Ever gaze up at the stars on clear night and wonder about the universe? How far does it go? Science tells us the universe stretches billions of light years. If the universe is somehow a finite thing, what's on the other side?
Of course, humans cannot answer that but it's intriguing nonetheless. And that's the joy in star-gazing and contemplating our own small planet in comparison with the biggest picture imaginable. And that's the great thing about Bishop Planetarium, especially with its state-of-the-art upgrade in technology.
The South Florida Museum's stellar attraction now holds a new computer and projection system "light years" ahead of the old one, to quote Herald writer Marty Clear from a recent article. The $500,000 system projects images far brighter with greater contrast than the previous one. The public is invited to a free preview of this technology Thursday from 5 to 7:30 p.m. during an open house.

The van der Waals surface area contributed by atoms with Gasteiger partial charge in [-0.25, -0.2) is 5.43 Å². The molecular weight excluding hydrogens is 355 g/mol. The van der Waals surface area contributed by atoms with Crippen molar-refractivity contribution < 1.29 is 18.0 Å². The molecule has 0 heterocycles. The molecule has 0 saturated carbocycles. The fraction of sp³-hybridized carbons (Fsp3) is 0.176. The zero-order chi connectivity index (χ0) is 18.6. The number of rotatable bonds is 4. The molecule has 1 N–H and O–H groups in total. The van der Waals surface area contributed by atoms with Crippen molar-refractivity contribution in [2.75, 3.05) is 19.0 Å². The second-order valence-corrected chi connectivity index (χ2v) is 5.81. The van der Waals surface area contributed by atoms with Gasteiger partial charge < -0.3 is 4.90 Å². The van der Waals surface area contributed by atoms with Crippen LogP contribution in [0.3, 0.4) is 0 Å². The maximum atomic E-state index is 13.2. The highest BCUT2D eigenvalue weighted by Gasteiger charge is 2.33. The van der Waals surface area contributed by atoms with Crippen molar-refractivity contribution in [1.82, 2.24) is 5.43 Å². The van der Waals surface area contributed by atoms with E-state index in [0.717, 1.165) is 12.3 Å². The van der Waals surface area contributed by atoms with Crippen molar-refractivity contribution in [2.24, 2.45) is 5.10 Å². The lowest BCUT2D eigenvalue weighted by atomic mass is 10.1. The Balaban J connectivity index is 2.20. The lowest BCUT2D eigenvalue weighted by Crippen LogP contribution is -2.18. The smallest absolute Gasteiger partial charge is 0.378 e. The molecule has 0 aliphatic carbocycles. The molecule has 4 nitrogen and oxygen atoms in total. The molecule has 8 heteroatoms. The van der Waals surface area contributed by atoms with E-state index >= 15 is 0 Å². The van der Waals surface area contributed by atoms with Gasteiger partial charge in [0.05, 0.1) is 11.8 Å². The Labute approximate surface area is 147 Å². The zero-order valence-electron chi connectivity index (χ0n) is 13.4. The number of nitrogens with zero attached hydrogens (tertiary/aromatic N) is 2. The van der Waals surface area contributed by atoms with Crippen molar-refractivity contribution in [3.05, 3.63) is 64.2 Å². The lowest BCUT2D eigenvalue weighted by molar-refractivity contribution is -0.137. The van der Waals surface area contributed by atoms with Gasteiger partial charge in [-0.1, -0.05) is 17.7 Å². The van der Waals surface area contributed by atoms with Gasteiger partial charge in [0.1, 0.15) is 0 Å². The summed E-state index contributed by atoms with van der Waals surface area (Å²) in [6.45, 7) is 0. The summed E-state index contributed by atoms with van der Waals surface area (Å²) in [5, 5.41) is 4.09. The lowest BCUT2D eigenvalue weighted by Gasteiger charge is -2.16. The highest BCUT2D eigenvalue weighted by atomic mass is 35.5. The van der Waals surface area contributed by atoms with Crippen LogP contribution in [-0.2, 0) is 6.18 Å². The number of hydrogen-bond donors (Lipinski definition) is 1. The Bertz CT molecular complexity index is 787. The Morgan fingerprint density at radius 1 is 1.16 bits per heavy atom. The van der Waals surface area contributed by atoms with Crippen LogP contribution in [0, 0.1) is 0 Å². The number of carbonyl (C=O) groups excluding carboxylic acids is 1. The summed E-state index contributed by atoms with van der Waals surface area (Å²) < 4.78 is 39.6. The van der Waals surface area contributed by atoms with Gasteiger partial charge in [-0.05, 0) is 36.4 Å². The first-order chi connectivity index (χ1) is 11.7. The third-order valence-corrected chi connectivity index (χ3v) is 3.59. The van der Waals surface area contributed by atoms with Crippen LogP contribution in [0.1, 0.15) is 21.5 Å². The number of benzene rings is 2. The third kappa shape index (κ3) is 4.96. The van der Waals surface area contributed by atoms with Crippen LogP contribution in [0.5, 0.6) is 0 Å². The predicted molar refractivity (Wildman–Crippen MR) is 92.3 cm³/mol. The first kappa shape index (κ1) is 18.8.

Imagine a visit to the edge of the observable universe, well past our own comparatively tiny solar system and beyond the Milky Way -- so far away this galaxy we call home is a mere speck.
Scientists define the "observable universe" as about 46 billion light years in radius. Some physicists speculate that our universe is only one of many that exist, a difficult thing to imagine for sure.
Since mankind can only view a small slice of the universe because of the limitations in the speed of light, we cannot know if this universe is finite or infinite.
Less mind-boggling is the planetarium's images of Earth, with pictures of volcanoes and storms as they happen, Clear noted.
Jeff Rogers, the planetarium's director, told the Herald that visitors will notice the difference between the old and new systems immediately. We can vouch for that.
This is quite a remarkable turnaround for a planetarium destroyed in a 2001 fire and finally rebuilt in 2005. The upgrade in technology should improve on Bishop's annual visitor count of 75,000 people, and will be another tool in the marketing of Bradenton to the tourism industry.
The price is right for a planetarium show on Thursday -- free. We highly recommend it.